The historic Henry P. Archer School building on Charleston's East Side won't be redeveloped by the city, but it could still be brought back to life as a housing development.
The city entered a contract in March to buy the property from the Charleston County School District with plans to reuse the vacant building for affordable housing. The 1.9-acre parcel on Nassau Street is near a larger city-owned block of vacant land where other affordable housing is likely to be built.
But after an evaluation of the structure, City Council and Mayor John Tecklenburg reached the conclusion that redeveloping the historic building would be too costly and complicated to take on.
For one thing, it needs to be retrofitted structurally to make it more resilient to earthquakes. The school district found out in 2010 that a number of downtown school buildings, including Archer, couldn’t withstand a 5.0 or greater earthquake. The school was unused at the time, and has remained vacant since.
The Charleston Board of Architectural Review agreed in July that the building originally constructed in the 1930s shouldn't be demolished.
City Planner Jacob Lindsey said on Tuesday that all of these things factored into the decision to back out of the deal.
The school district has since listed the property for sale and is seeking bids until Dec. 17.
Lindsey said although the purchase wasn't the right move for the city, it could be for a private developer.
"This site is a challenging one," he said, "but it’s an opportunity for the right builder."
Archer is within a federally designated Opportunity Zone, where private developers are offered tax cuts for building in low-income communities.
"We don't get the benefits of opportunity zones. Private developers do," Lindsey said.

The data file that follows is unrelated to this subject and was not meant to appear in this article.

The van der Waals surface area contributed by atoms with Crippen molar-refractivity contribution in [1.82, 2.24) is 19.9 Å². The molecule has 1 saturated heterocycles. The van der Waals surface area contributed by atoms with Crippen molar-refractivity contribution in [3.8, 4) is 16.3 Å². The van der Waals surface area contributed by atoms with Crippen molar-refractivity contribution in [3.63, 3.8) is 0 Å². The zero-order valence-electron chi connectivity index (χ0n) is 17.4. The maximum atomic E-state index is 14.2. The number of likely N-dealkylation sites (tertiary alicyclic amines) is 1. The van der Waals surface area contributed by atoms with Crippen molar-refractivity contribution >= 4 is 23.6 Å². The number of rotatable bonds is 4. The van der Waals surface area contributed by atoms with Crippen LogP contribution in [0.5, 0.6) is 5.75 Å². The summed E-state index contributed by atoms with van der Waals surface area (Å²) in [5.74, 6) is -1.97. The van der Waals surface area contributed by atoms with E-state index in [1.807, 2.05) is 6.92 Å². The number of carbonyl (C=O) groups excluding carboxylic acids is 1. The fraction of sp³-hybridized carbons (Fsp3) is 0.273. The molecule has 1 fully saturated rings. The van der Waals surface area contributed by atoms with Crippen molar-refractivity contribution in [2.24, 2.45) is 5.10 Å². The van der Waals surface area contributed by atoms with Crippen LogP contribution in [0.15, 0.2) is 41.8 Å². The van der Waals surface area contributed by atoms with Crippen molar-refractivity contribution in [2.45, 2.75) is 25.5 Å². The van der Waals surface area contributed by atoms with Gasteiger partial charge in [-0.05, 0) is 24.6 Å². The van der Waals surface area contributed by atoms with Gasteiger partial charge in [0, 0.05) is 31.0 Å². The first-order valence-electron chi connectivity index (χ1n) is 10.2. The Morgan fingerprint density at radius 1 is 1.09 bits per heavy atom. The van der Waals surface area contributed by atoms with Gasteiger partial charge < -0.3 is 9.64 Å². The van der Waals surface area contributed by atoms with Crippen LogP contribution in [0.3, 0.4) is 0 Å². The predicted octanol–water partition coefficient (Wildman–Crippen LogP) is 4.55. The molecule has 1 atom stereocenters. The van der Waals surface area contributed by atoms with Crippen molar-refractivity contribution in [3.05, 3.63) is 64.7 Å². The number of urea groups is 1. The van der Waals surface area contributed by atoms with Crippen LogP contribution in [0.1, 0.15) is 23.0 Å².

A redevelopment would also qualify for historic preservation tax credits as well as a different state tax credit for redeveloping abandoned buildings, according to Kevin Drexel, executive director of Charleston Redevelopment Corporation.
The nonprofit is interested in partnering with a private developer and placing the property in a land trust, which would keep it affordable.
"Having a nonprofit involved means you can control the vision," he said. "It’s a community asset. It’s historic, and it has an important legacy."
The original schoolhouse was built for black children in the segregated 1930s, with other wings added on over the years as its overcrowding problems grew. For decades, it was one of three elementary schools for black students in the city. Civil rights icon Septima P. Clark taught there in the 1950s until she was fired from the school district for working with NAACP.
Residents of the historically black East Side neighborhood opposed its demolition, and some told the BAR they want to see affordable housing there.
Drexel said that's still possible.
"Some people think that historic rehab and adaptive reuse is more expensive," he said. "New construction is very expensive as well."
He said most projects hoping to offer truly affordable housing require some sort of government subsidy, and Archer would probably be no different.
None of that should stand in the way of realizing the vision, he added.
"I think it could be done in both an economical and sensitive manner," he said.